Few people have heard of it, yet many consider John Blankenbaker's KENBAK-1 to be the first commercial personal computer.

Koss introduced these headphones over 40 years ago, and they remain affordable favorites to this day.

Muzix81 Computer Music System From Socialist Hungary

Muzix Greg Lőrincz writes, "Here's everything I could find out about the most advanced computer based sequencer / sampler / audio processor / audio interface from the early 80s (OK, the CMI Fairlight and PPG Wave were more advanced, but Muzix81 cost a fraction as much).

In 1981, Hungarian musician and physicist Andras Szalay visited Sinclair in Cambridge where he bought a Sinclair ZX81 kit and built a computer at home. He designed an interface called the Composer, the first part of the powerful Muzix81 system, in 1982.

The Composer was a pre-MIDI sequencer software with a dedicated hardware interface for synthesizers and drum-machines. It used control-voltage. The interface featured two CV outputs and two inputs for both the Roland and Yamaha implementations (in other words, any synthesizer could be connected to the interface, be it Moog, Arp, Korg, Roland, etc.) The Composer software enabled the user to record, edit and play sequences. The sequences could be arranged into a song. A cassette recorder attached to the interface stored the songs or sequences. The Composer software could also randomly delay certain notes to add swing/shuffle/humanize to the sequence.

Another piece of software called Drummer was aimed at users with drum-machines. As I understand, the notes were represented as numbers and letters. Swell.

Muzix81 in action Later Szalay and his brother, Sandor (Alex) designed a digital audio interface / effect processor / sampler (1982!) for the ZX81 called Audio Processor. The interface used a 37 kHz sampling rate and was a standalone effects processor with delay, reverb and pitch-shift. Patches were stored on cassette. With the Simulator program, the interface enabled the musician to record sound on the ZX81 (Digidesign, the manufacturer of Pro Tools systems came up with a similar system at the end of 80s). Also, connecting a keyboard to the CV inputs of the interface enabled the user to play recorded sounds (in 1982!). Simulator featured autolooping, graphical representation of the samples and tuning.

Musical hacking, circa 1982 Simulator later evolved into MultiSim, which could assign 1-6 samples to any keys of the keyboard. DigiSynt, another program written for ZX81 could generate waveforms and samples with Fourier-components.... Frikkin mental.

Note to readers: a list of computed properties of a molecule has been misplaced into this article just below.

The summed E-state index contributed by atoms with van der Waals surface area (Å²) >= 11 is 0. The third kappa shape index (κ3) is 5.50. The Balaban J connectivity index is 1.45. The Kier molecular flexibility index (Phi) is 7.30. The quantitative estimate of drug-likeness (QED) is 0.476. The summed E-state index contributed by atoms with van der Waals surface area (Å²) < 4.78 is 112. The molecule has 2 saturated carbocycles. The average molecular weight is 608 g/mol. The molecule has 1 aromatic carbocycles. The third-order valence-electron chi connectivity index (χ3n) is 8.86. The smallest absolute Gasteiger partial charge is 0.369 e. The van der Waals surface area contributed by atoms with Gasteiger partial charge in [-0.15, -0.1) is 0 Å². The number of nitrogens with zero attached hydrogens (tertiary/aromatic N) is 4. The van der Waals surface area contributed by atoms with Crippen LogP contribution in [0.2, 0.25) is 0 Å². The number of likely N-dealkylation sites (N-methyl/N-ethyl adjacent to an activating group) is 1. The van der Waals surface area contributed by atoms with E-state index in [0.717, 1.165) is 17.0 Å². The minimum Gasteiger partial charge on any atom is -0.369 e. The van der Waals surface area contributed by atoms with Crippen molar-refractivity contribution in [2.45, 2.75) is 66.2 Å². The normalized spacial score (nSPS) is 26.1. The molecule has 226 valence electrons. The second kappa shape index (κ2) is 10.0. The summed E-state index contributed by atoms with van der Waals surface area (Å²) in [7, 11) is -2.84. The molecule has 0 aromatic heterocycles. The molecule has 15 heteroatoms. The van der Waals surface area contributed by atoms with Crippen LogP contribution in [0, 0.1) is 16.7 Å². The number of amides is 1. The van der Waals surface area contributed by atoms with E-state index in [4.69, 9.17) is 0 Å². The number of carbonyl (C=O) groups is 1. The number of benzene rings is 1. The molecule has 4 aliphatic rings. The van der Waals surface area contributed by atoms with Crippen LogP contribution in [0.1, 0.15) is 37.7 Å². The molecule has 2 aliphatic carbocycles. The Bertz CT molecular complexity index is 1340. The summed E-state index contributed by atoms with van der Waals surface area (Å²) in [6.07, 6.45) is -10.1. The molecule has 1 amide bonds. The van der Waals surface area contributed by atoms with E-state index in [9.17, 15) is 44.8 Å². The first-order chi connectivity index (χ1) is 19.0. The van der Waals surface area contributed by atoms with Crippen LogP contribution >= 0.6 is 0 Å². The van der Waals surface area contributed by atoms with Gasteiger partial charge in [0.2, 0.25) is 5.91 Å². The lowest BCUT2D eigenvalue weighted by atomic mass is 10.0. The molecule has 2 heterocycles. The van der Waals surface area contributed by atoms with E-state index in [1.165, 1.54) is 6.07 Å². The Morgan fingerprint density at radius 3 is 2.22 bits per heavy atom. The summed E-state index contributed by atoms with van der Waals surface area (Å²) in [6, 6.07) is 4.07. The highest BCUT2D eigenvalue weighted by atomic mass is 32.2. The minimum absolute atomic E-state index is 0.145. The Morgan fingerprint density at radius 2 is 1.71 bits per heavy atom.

The Szalays rewrote the existing software and designed new programs for ZX Spectrum. The new note- and drum-sequencer apps used MIDI. The most interesting piece was called Notewriter which converted audio signals to MIDI... In other words, you could simply plug a mic to the interface, play an instrument (or simple plug a synthesizer into the input) and the program decoded the notes. It did not work well with guitar and piano but could handle vocals.

Keep in mind that this system was way more sophisticated than the Emulator or the Ensoniq Mirage and the price was a fraction of any sampler at the time. Also, it was designed and manufactured behind the iron curtain. No Moogs, Rolands, Emus, we’re talking about a socialist country where ‘western’ music, computers, synthesizers, drum-machines and samplers were available only for a chosen few (very, very few actually).

p.r.computer The system was manufactured in Debrecen, Hungary and units were sold in Germany and the UK. The Szalays met the producer of Boney M who was enthusiastic about the system and wanted to work with them. For unknown reasons, the plan feel through. From 1983 to 1985, the Muzix81 was presented at Musikmesse in Frankfurt and about 300 were made. Alex Szalay is now a lecturer at the Department of Physics and Astronomy, Johns Hopkins University, Baltimore.

The Szalay brothers played in a successful folk/ethno/prog-rock band called Pantha Rhei, influenced by King Crimson and Emerson, Lake and Palmer. The album ‘P.R. Computer’ was produced using the Muzix81 system and sold an impressive 80,000 copies [free mp3 download]."


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